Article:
The reason we want them to travel on their Dutch passports is because immigration at the UK end have been so foul to them and DH on multiple occasions. When we came back after the Icelandic volcano debacle DH and the DDs were pulled aside by a UKBA guy who interrogated them for a full 20 minutes and made no attempt whatsoever to put the DDs at ease - they were 7 and 9, so clearly they were a major terrorist threat hmm. All their paperwork was completely in order too, they had no reason to behave like that - they just wanted to and I am convinced of that. I'd do anything to spare them that, even flipping ESTA.

The Dutch immigration people have always been polite, friendly and professional with my DH and DDs - why do the UK ones have to be so unpleasant?

MadameJosephine Mon 05-Aug-13 20:42:55

olyroller my son has a british passport although he is eligible for an American one (his dad is American) we have never actually applied for it. We've been to the US on his British passport with no issues but I was told by a friend after our trip that this is in fact illegal and that he should have applied for and travelled using an American passport. I remember doing some online research at the time which confirmed this but ive just had another look and can't find the relevant link. I was concerned that this may flag up on his records if he ever returned to the US

Taz1212 Mon 05-Aug-13 20:56:15

MadameJosaphine, you're right, it is illegal to enter the US on a foreign passport if you are eligible for US citizenship, but don't worry too much about it. I know quite a few people who have unwittingly entered on a foreign passport and then later got their US one and entered again with no problem.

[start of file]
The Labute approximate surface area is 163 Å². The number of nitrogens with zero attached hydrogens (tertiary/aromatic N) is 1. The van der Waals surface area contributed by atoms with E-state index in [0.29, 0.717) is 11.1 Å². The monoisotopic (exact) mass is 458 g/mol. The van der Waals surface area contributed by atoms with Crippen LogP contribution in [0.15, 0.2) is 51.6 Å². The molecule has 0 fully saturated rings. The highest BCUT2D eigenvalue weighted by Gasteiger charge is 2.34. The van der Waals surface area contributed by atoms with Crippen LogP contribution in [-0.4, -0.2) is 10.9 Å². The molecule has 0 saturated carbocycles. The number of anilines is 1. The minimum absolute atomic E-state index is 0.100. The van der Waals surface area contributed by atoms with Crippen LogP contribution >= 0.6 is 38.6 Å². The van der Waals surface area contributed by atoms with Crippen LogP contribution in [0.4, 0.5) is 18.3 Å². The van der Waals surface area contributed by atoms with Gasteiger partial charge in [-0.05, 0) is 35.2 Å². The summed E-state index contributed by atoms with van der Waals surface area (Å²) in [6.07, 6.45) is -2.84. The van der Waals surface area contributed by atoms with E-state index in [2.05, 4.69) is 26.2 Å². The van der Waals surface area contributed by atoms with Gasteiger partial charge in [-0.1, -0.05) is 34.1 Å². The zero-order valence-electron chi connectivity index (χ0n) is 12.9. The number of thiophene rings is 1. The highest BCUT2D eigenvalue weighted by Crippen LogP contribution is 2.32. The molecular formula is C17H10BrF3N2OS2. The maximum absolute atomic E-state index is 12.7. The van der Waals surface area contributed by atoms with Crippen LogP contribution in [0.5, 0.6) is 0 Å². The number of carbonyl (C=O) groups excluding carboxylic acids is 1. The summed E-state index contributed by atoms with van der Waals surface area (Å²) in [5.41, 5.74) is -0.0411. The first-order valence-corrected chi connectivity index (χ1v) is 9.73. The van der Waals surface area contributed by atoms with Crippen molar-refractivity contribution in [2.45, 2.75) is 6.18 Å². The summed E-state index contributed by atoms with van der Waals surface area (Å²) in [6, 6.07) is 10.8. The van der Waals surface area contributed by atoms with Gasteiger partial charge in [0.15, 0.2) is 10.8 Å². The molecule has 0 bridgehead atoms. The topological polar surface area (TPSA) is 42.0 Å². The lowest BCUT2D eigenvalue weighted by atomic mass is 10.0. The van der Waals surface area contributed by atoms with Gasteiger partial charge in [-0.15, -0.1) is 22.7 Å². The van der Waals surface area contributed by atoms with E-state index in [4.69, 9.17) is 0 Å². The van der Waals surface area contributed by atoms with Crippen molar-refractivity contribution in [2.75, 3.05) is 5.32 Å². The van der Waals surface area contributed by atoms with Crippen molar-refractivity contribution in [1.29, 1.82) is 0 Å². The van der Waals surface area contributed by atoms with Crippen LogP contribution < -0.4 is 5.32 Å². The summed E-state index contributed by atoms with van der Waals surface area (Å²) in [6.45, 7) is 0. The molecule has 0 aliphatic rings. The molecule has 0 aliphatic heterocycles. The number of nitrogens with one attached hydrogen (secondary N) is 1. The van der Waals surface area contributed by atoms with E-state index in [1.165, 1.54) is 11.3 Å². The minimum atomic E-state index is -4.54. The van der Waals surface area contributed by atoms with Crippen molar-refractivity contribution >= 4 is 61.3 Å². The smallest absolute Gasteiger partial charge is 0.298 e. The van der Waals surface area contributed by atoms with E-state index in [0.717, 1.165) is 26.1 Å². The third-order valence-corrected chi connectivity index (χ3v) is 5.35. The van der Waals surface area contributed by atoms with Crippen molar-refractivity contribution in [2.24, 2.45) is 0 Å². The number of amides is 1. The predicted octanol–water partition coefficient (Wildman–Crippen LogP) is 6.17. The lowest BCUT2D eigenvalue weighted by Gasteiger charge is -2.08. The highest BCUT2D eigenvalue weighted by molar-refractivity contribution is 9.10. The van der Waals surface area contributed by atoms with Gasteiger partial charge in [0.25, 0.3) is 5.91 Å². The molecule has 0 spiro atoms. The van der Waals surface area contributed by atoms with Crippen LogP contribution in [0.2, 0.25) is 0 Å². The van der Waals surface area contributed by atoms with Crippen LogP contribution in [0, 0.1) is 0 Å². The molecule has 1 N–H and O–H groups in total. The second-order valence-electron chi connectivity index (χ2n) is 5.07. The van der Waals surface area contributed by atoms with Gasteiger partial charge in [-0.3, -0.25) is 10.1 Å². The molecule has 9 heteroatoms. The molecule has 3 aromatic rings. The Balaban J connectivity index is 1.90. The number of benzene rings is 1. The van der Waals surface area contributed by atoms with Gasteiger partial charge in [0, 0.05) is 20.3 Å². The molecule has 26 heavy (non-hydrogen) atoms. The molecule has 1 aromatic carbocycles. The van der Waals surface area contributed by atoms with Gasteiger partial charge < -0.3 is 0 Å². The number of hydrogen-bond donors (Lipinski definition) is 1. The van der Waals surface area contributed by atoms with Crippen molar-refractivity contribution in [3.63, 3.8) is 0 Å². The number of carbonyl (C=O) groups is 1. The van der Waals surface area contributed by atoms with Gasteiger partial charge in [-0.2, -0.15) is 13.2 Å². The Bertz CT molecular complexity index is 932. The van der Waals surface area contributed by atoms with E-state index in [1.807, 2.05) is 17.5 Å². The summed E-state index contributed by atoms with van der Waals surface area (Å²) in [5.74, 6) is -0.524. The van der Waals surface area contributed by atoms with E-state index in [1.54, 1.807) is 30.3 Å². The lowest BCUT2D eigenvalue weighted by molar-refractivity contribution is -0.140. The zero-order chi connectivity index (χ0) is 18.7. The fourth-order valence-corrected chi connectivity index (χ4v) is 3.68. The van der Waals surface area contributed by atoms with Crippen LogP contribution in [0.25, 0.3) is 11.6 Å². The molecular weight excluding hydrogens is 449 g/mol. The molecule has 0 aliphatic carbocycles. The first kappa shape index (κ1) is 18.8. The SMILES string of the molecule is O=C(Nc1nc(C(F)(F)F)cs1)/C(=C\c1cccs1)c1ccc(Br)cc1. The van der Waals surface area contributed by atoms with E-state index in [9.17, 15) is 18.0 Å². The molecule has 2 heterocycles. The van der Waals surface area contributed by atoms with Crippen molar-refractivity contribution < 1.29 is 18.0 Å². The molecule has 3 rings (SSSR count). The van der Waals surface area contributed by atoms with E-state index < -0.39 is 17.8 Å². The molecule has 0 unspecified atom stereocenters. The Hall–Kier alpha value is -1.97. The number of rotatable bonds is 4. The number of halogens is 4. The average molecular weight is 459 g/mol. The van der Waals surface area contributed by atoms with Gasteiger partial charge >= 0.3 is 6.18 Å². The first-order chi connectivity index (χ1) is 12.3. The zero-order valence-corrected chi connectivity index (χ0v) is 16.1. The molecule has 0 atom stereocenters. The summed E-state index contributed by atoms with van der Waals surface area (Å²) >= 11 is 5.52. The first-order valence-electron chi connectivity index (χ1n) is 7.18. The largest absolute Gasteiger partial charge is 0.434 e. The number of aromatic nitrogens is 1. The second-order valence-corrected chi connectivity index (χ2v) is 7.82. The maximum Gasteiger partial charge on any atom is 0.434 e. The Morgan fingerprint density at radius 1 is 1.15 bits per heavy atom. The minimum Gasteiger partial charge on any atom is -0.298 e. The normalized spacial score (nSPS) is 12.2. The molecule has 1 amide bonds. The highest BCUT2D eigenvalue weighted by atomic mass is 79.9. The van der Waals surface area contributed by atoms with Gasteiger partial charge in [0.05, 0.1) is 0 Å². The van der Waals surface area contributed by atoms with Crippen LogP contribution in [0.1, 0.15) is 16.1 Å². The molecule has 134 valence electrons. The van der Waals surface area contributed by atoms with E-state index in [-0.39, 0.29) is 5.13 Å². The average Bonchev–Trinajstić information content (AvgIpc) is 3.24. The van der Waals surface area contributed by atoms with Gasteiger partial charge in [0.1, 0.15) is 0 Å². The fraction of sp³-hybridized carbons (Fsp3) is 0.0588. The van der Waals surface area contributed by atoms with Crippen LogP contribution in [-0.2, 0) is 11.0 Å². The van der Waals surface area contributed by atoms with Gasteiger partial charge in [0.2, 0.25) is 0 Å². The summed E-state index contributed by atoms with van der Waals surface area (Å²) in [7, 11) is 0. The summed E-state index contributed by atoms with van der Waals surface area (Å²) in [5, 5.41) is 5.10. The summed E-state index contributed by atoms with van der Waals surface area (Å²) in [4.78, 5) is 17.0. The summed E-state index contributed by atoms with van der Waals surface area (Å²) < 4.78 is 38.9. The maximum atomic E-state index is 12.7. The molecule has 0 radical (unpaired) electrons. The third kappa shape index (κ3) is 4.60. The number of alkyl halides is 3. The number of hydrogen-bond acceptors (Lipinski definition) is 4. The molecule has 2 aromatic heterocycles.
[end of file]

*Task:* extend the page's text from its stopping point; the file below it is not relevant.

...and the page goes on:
Last time we went through immigration in Philly the immigration officer actually told me I'd made a good decision to apply for my DCs citizenship because it would "open up opportunities to them" in the future. I thought it might put him off us if I pointed out that actually legally they HAD to enter on their US passport, but goes to show that not everyone, even in immigration is aware of the law!

In reality I think it would depend on how you're travelling. I suspect that if my DC had entered the US with their father instead of me on a UK passport they'd have been fine- there's nothing to show that they are American without me. However, the embassy told me that as soon as immigration see my passport they will be looking for my DC to either have their own US passport or a claim to no US citizenship (a whole different process where a parent is American but doesn't fulfil the US residency requirements to automatically pass it onto their children) certificate.

Sidge Mon 05-Aug-13 21:02:46

My boyfriend and I transited through Charlotte earlier this year - I was waved forwards at passport control, did the fingerprints, body scan, photo etc. The immigration man then asked me if I was travelling alone - no, said I, I'm with him (pointing at bf behind me).

So he waved him forwards, looked at his passport, then looked at mine and said "But you have different names!"

Yes, I said, we're not married.

But you're together?

Yes.

Oh. Oh. Well, that's OK I guess.

grin

pointythings Mon 05-Aug-13 21:08:51

Eeeek just looked it up - I will be bringing both their US and their Dutch passports.

So if your kids have both US and UK (or Dutch) citizenships and you enter US on the UK (or Dutch) passports, did you do the ESTA for them? Isn't there a question in there asking about having US citizenship or being eligible for it?
We are all dual, and the cost of keeping up all the passports with kids every 5 years and paperwork is annoying. I was going to let all the US passports lapse, and use UK ones only seeing we'll be traveling in Europe mostly anyway, but I don't want to do the ESTA and lie about having US ones if the question is in there.